Software Tops List Of Russian Investments In USA
- Jan. 13 2014 18:49
Trade and investment flow both ways. There is a small but growing Russian presence in the U.S., encouraged in part by trade promotion programs like SelectUSA.
Cumulative foreign direct investment (FDI) by Russian companies reached $7,338 million by the end of 2012. The U.S. subsidiaries of Russian companies employed more than 13,000 staff, according to figures from the U.S. Bureau of Economic Analysis.
These range from Severstal's steel operations to the light airplane producer Epic Aircraft, which acquired and relaunched Cessna's plant in Bend, Oregon, in 2012.
Software and I.T. account for most Russian businesses in the U.S. Over the ten years since 2003, Russian companies have set up 15 such projects, closely followed by metals and banking. However the role of banks is not investment but the reverse: trying to help Russian companies sell bonds to U.S. investors.
Russia's second largest steel maker bought the bankrupt Rouge Steel, formerly Henry Ford's steel operation in Dearborn, Michigan, in 2004. It invested $740 million, building a state-of-the-art blast furnace.
Russian aviation maintenance company Engineering LLC bought the high performance kit airplane company Epic, in 2012. The acquisition provided the financial stability for Epic to proceed with plans to seek Federal Aviation Administration certification for its Epic LT turboprop single. Priced at about $2 million and upwards, the plane is already sold out until 2016.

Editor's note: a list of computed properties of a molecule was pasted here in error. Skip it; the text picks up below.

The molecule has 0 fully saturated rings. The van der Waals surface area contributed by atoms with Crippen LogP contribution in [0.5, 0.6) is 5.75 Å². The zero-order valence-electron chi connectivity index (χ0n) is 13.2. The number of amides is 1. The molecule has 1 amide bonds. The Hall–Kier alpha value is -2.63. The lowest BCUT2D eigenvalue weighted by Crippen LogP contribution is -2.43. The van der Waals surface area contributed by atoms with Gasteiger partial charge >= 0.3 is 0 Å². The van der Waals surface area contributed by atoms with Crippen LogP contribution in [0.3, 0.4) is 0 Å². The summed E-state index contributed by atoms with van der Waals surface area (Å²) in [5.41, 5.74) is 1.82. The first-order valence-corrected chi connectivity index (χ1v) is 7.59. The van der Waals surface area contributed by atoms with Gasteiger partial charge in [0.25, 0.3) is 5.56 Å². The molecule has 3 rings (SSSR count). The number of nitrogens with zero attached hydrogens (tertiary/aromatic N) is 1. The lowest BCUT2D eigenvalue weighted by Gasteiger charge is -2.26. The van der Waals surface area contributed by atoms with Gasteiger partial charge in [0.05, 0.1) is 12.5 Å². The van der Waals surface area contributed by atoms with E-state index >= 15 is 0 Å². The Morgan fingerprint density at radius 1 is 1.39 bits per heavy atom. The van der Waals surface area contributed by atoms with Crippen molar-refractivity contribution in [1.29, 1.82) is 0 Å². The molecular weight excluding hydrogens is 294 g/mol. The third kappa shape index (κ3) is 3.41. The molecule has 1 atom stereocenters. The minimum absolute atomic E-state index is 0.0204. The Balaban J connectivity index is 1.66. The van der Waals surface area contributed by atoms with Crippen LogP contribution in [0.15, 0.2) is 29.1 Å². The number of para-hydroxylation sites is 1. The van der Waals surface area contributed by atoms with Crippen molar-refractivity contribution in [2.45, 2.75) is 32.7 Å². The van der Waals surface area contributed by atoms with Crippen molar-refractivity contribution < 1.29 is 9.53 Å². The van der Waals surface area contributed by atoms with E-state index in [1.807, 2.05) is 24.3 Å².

Software and I.T. are the main focus of Russian projects, such as Synqera, a Russian point-of-sale analysis company. Its tablets scan a customer's purchases and, depending on the time of day or season, offer promotions. The twist is that a camera also monitors the shopper's mood, in order to determine which coupons or further promotions to offer. The software is already in use in Russia's Ulybka Radugi chain and the company aims to announce deals in with U.S. and European retailers in coming months.
Looking at U.S. investment in Russia, it is roughly twice as high. The FDI position, including past investments that are still present, stood at just over $14 billion at the end of 2012. This was down from about $20 billion in 2008-2009, according to the U.S. Bureau of Economic Analysis and crossborder investment analysts, fDi markets. The annual flow of investment tends to fluctuate even more.
In terms of total trade flows, Russia is the 27th largest export market for the U.S. In its turn, Russia is the 16th largest exporter to the U.S., mainly through the sale of petroleum byproducts. Trade has picked up recently, growing about 30 percent between 2010 and 2012.